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Cardiac Haemodynamics: the Diastole

 

Aim: What happens in the heart during diastole?.

 

A. Blood flow during the diastole:

1.

The diastole is the period during which the ventricles relax, rest and gets filled again with blood for the next systole.

2.

As with the systole, we can divide this period into three phases:

  1. the rapid filling phase
  2. the passive filling phase
  3. the active filling phase.

 

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3.

Remember that during the systole, the AV-valves have been closed. Blood that has meanwhile flown from the veins (VCS = vena cava superior, VCI = vena cava inferior and the pulmonary veins) into the atria have accumulated in that space.

4.

At the beginning of the diastole, when the AV-valves open, this accumulated blood will suddenly and rapidly flow into the ventricles; this the rapid filling phase.

 

5.

Once this accumulated blood has flown into the ventricles, blood keeps streaming in from the veins into the atria. This blood can immediately flow further into the ventricles: passive filling phase.

6.

At the end of the ventricular diastole, the sinus node will become excited again and the atrial systole will start (remember that the atrial systole starts before the ventricular systole). This atrial excitation will induce atrial contraction and this will squeeze the last remaining blood into the ventricles; active filling phase.

 

B. Blood pressure during the diastole:

1.

As I said before, the diastole begins when the AV-valves open and ends when the AV-valves close (at the next systole)

2.

The pressure in the ventricles during diastole is very low, close to zero mmHg. This is important as it must be lower than the low pressures in the atria, or else, blood would not flow into the ventricles.

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3.

Therefore, as shown in the diagram, there is not much change in the ventricular pressure during diastole, in contrast to the big change during systole.

 

 

C. Additional notes:

1.

Note that the blood flow from the veins is constant and continuous and is never interrupted during systole and diastole.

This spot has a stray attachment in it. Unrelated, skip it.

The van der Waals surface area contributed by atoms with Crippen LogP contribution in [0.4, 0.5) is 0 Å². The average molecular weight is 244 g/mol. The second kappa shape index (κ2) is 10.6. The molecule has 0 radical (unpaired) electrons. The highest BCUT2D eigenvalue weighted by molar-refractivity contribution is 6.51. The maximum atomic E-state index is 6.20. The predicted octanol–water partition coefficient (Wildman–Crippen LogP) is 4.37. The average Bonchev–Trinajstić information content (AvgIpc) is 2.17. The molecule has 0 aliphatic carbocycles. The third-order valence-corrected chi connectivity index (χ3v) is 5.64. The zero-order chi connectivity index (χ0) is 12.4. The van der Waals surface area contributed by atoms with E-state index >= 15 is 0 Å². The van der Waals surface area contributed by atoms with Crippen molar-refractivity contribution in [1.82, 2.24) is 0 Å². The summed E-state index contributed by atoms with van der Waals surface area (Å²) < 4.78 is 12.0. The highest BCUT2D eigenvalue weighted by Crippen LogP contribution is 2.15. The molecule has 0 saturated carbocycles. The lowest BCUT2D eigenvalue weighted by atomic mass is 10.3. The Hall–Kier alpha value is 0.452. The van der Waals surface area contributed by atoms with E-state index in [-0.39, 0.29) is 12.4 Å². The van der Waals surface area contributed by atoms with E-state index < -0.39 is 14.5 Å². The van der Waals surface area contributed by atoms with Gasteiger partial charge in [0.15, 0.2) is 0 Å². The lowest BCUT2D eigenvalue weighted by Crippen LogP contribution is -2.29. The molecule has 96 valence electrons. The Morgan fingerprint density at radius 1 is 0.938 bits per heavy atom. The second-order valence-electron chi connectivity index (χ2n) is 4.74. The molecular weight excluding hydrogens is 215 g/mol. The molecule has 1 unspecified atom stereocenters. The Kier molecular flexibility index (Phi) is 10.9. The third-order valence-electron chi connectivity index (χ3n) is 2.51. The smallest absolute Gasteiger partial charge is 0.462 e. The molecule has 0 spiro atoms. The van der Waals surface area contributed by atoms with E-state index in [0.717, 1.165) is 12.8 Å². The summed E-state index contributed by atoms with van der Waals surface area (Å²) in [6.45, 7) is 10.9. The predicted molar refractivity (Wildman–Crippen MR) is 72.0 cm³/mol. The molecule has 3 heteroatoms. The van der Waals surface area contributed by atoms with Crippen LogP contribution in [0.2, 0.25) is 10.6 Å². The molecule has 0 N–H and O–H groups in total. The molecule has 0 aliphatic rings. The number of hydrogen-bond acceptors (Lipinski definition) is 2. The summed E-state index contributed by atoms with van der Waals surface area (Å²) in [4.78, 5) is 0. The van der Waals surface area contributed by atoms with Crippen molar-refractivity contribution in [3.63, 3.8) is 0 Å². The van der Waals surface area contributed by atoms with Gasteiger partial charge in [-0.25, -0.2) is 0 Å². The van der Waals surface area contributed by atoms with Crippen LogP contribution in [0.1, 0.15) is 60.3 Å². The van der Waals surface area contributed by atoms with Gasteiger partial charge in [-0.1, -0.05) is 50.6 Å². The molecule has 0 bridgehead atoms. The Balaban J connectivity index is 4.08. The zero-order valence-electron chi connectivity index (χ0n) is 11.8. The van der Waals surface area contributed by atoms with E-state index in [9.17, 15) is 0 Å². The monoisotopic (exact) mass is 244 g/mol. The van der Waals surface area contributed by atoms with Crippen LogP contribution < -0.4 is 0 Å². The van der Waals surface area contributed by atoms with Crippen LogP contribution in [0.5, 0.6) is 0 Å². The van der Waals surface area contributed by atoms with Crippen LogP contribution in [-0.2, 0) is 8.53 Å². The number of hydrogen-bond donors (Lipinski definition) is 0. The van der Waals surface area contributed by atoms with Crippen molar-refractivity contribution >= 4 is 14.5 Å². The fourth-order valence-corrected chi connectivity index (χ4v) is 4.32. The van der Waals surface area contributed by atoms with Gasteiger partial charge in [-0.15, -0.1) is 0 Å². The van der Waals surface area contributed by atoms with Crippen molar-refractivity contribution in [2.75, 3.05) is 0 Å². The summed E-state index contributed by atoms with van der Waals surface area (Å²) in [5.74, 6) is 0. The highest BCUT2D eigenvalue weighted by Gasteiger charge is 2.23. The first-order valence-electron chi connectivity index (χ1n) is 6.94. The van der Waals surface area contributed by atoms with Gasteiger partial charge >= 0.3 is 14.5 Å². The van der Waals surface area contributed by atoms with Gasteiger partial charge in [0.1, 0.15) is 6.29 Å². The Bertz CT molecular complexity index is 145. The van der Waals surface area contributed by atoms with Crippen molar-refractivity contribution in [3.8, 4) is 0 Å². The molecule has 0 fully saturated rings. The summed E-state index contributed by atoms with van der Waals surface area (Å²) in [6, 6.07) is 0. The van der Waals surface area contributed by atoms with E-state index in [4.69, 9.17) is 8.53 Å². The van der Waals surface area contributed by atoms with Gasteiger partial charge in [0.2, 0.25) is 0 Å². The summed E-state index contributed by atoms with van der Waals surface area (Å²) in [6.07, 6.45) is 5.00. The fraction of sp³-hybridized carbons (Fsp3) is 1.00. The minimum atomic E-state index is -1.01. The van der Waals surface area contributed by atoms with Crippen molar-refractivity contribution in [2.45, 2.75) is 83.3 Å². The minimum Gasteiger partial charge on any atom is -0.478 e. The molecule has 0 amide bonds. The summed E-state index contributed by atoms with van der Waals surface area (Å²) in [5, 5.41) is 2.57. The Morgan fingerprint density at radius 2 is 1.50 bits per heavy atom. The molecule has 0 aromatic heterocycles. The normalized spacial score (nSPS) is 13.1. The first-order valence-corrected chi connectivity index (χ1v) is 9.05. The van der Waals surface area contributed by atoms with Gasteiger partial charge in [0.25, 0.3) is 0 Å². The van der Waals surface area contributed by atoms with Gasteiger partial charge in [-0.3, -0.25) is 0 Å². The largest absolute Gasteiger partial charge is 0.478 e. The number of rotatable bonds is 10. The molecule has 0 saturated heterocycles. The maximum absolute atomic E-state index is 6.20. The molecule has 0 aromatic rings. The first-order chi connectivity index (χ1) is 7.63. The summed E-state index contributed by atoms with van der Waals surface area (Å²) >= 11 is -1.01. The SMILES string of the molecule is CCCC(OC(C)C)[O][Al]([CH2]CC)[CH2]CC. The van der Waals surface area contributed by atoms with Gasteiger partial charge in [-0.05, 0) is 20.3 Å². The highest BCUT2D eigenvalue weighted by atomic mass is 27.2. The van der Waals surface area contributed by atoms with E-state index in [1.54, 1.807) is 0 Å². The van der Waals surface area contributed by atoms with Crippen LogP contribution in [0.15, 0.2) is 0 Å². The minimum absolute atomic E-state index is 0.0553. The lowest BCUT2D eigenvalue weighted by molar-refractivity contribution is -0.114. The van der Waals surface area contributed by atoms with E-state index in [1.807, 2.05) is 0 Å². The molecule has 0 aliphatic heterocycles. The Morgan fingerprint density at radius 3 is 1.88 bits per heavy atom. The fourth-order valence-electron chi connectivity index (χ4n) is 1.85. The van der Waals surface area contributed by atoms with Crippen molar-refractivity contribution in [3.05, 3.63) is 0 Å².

2.

But, because of the pumping of the heart, the blood that flows out of the heart, into the arteries is not continuous but pulsatile (in “spurts”).

3.

While the ventricles contract, the AV-valves are closed but there must be space where meanwhile the venous blood can be collected or “pooled”.

4.

This pooling of blood is done in the atria. This is the major function of the atria.

5.

Note also that the atrial contraction only plays a minor role in the blood flow from the atria into the ventricles; estimated at about 25% of the total blood flow.

6.

But, if the ventricles don’t contract, then of course there will be NO blood flow into the arteries at all!

 

D. Major difference between the Right heart and the Left heart:

1.

The behaviour of the heart and the flow of blood during systole and diastole is very similar in the right and the left heart.

2.

The valves work near simultaneously in closing and opening; both AV-valves close and open simultaneously and so do the SL-valves.

3.

The big difference between the right heart and the left heart is the blood pressure difference in the ventricles.

4.

As shown in the diagrams, during systole, the pressure in the left ventricles increases from 0 to 120 mmHg.

5.

But in the right ventricles, the increase is much less, and reaches a maximum of “only” 25 mmHg.

6.

This difference is caused by the fact that the wall of the left ventricle is much thicker than that of the right ventricle. Therefore, the left ventricular contraction is much stronger and the pressure achieved much higher; i.e. 120 mmHg instead of 25 mmHg.

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E. Cardiac Output:

1.

The function of the heart is to pump blood out of the ventricles. This amount of blood is called the cardiac output.

 

2.

Cardiac output is defined as the amount of blood pumped out of the left (or the right) ventricle in one minute.

3.

This cardiac output (=CO) can be easily calculated by multiplying two values; the frequency of the heart (=F) and its stroke volume (=SV): Frequency*StrokeVolume = Cardiac Output)

4.

The frequency of the heart is the amount of times the heart beats every minute. At rest, when the body is not exercising, it is about 60-80 beats/minute.

5.

The stroke volume is the amount of blood that is pumped out of the ventricle in every beat. This is, again at rest, about 70 ml.

6.

Suppose that the heart beats at 70 beats/min and that the stroke volume is 70 ml; then the cardiac output is:
       70 b/min * 70 ml = 4900 ml

     (or approximately 5 litres/min).

7.

Eh! Wait a minute! FIVE LITRES per MINUTE??
Yes, this is absolutely true; at rest, a normal heart in a normal size adult beats about 5 litres/min.

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8.

Just think about it; here is a 1-litre bottle of water. Multiply this with 5, then, this is the amount of blood that one ventricles pumps every minute. And then, there is a second ventricle, which also pumps the same amount of blood, so, the two hearts together pump 10 LITRES every minute!!!

9.

And this was at rest. When the body exercises, it will need more blood and the heart provides for this. Therefore, the heart has to beat faster (the frequency increases) and the force of contraction increases (to be discussed later). The increase in contraction force will increase the stroke volume.

10.

Therefore, as both the frequency and the stroke volume increases (in both ventricles!), this will easily increase the cardiac output (in each ventricle) to, for example, 15 litres/min.

11.

Just to give you an idea of how much all this really is; go to kitchen and open the tap wide open. Try to fill a bucket (typically 10 litre) in one minute!

 

HumanPhysiology.academy 2014